If curry and cre­ativ­ity break Brick Lane into ter­ri­to­ries, the Sun­day mar­ket knits it to­gether. In the 17th cen­tury it sold fruit and veg­eta­bles. In the 19th cen­tury it was a Jewish mar­ket, with a spe­cial dis­pen­sa­tion to trade on Sun­day. Th­ese days the Brick Lane mar­ket de­fies shape, ter­ri­tory and def­i­ni­tion. From day­break to 2pm, it sprawls along Brick Lane in a riot of colour and noise. It spills up Pet­ti­coat Lane to Spi­tal­fields. Bangladeshis, Iraqis, Ethiopi­ans, Jewish, Pol­ish, Rus­sians, Chi­nese and cock­ney traders com­pete for custom. Food stalls, cloth­ing, and fab­ric of ev­ery kind and eth­nic­ity jos­tle for space with elec­tri­cal ap­pli­ances, house­hold goods and nick-knacks, old and new. Gar­den sup­plies nudge works of art, flow­ers, crafts, trash and trea­sure, bar­gains and rip-offs.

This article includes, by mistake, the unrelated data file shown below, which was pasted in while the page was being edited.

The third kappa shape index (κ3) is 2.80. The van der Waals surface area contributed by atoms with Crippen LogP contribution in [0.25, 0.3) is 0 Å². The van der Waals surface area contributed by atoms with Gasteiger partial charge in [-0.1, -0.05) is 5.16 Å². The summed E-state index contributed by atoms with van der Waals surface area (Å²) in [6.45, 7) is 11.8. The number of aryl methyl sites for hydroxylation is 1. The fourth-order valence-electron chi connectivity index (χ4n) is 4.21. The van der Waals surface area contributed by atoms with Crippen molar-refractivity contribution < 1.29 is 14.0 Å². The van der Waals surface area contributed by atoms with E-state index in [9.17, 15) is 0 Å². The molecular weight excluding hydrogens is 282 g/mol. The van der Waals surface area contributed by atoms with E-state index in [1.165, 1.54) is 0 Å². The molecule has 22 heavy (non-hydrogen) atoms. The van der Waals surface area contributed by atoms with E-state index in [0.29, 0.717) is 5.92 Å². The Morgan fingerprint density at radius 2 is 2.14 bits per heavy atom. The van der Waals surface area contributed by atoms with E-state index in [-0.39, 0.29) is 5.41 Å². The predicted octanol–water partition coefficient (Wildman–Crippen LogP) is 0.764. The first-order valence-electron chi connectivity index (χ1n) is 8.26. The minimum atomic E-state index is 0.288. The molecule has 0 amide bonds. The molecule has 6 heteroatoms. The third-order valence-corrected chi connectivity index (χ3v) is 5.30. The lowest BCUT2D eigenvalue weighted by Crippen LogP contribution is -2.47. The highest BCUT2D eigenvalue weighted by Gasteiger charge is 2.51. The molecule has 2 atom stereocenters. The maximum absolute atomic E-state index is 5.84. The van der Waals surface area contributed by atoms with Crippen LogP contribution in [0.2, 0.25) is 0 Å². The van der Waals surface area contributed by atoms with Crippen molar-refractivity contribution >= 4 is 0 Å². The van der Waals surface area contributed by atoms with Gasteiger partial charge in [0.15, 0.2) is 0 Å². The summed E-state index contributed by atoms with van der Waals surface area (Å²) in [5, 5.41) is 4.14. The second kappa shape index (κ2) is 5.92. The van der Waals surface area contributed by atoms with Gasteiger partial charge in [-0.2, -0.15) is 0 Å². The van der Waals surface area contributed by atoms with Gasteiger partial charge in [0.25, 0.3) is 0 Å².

The Brick Lane Fes­ti­val, held ev­ery Septem­ber, also binds Brick Lane. Es­tab­lished in 1996 as part of the East Lon­don city side re­gen­er­a­tion project, it now at­tracts more than 60,000 peo­ple. Ev­ery Septem­ber, Tru­man’s Dray walk be­comes the Fes­ti­val Food Vil­lage. Stalls and con­certs show­case the di­ver­sity of com­mu­nity cul­tures. Fash­ion shows fea­ture tra­di­tional In­dian fabrics and cloth­ing as well the lat­est Bri­tish de­signs and tex­tiles.

The Banglatown In­ter­na­tional Curry Fes­ti­val takes place con­cur­rently; menus are launched and celebrity chefs fly in from all over the sub­con­ti­nent.

To­day, Brick Lane still me­an­ders along in the path of old Whitechapel Lane. Its Huguenot past re­flects in street names such as Fournier and Weaver and in the last few Ge­or­gian town­houses. Fash­ion Street and Pet­ti­coat Lane re­call Jewish tai­lors and seam­stresses. Their sweat­shops and fac­to­ries live again as mil­lion­dol­lar apart­ments.